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Assembly passes Dems’ 2nd try at redistricting

MICHELLE RINDELS
Associated Press

Democrats are trying their hand again at redrawing Nevada’s congressional districts after Gov. Brian Sandoval called their first maps unfair and illegal and vetoed the plans last week.

The Assembly on Wednesday passed the second drafts on a 26-16 vote and sent them to the Senate for consideration. All Assembly Republicans voted against the map, which sharply differs from their own proposal.

“This plan focuses on common sense,” Assemblyman Tick Segerblom, D-Las Vegas, said before the vote.

The new map keeps key Clark County Hispanic communities in the same congressional district to increase their ability to elect a candidate of their choice, Segerblom said.

It also puts 70,000 rural Nevadans in the new District 4, rather than the original plan to put them in District 3 currently occupied by Republican Rep. Joe Heck.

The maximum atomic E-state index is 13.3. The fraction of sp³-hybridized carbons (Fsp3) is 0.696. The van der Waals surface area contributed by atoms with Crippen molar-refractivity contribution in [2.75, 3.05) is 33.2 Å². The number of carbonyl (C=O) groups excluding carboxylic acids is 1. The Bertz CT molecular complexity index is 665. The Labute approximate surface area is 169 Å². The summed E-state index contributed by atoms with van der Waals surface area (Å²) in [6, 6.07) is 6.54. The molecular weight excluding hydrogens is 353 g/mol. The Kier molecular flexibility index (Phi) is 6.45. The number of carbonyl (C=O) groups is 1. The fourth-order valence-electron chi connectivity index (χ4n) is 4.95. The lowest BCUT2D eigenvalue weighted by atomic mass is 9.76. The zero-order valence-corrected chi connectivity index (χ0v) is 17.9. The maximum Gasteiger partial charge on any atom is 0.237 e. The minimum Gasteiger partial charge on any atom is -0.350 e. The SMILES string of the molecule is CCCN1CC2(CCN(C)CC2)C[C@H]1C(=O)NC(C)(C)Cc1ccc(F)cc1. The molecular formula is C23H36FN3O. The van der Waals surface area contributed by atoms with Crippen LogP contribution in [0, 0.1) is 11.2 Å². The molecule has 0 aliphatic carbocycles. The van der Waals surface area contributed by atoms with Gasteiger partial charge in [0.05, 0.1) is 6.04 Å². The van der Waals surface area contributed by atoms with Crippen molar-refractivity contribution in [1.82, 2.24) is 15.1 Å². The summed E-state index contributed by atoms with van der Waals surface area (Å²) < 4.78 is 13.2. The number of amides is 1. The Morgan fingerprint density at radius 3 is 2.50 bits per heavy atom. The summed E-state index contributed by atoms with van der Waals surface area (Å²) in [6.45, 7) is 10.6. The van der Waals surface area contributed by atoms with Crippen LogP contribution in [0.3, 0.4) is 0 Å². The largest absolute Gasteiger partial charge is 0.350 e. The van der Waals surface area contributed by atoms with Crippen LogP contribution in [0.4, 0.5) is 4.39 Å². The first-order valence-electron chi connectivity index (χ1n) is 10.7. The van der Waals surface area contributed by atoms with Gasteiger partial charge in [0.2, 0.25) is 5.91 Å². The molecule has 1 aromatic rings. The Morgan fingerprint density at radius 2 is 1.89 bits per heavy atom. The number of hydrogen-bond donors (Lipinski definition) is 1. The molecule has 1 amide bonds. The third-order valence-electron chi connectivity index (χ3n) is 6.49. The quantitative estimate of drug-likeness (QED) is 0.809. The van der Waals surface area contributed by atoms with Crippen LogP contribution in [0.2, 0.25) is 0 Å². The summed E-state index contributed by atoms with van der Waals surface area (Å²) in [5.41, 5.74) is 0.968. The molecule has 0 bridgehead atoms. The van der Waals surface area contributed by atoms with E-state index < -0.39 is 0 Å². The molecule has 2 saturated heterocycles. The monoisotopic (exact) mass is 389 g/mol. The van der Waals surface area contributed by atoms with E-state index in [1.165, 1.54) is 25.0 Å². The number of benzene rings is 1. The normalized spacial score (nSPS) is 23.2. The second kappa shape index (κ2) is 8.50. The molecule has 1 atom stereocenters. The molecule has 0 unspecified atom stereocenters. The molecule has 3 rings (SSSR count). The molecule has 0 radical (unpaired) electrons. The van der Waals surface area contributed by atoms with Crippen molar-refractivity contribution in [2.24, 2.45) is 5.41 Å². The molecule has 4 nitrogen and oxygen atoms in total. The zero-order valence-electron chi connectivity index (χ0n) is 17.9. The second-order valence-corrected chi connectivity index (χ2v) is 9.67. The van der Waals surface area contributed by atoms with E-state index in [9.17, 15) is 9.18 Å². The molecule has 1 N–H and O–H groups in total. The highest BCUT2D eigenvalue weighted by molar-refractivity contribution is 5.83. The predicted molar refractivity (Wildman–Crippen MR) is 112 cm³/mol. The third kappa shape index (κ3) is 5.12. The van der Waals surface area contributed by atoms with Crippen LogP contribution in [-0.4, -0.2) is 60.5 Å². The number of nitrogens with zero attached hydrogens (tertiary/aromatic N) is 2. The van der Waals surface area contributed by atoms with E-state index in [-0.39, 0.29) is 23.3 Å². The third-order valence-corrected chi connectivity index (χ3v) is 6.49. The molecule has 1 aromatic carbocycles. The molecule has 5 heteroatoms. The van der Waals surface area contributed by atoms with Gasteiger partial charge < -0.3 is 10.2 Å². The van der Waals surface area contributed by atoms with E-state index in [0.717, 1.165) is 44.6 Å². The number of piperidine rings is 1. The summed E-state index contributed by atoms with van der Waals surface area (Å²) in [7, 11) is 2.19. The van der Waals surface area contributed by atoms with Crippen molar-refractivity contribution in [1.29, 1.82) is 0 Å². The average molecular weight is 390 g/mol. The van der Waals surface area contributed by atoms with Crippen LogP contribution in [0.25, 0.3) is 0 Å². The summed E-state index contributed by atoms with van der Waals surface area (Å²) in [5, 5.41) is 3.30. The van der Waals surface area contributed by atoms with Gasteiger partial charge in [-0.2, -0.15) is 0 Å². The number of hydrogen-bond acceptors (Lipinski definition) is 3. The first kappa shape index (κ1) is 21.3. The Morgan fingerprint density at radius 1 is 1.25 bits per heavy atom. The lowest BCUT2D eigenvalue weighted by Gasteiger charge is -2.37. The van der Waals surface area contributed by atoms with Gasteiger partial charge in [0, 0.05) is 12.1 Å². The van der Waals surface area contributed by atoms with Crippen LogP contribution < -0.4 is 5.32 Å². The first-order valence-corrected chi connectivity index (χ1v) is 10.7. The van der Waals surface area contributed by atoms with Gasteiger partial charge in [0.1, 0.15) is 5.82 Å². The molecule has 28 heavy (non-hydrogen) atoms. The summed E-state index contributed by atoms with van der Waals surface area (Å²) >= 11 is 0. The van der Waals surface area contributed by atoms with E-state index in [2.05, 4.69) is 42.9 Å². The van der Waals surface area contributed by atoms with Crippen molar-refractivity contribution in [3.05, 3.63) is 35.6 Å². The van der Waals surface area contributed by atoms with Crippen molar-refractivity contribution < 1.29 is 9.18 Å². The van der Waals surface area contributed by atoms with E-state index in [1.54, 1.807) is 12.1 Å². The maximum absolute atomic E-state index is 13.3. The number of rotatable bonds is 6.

Heck defeated Democrat Dina Titus in a tight election last fall in the district that was closely split between Republicans and Democrats. The first map that was vetoed by Sandoval gave Heck a sprawling district that extended from Clark County into northern Nevada – rural GOP territory.

The new map keeps Heck’s district within Clark County that includes the urban hub of Las Vegas – and with an electorate that leans Democratic by a margin of 47 percent to 30 percent over Republicans. Heck could leverage his status as an incumbent to overcome the Democratic voter registration advantage in his district.

A candidate in the new fourth district, which also includes portions of Clark County, would have to campaign hard in the rural area, Segerblom said.

Redistricting happens every 10 years to account for shifts in population and is based on updated census data. Nevada is getting a new, fourth seat in the House of Representatives after rapid growth in the past decade.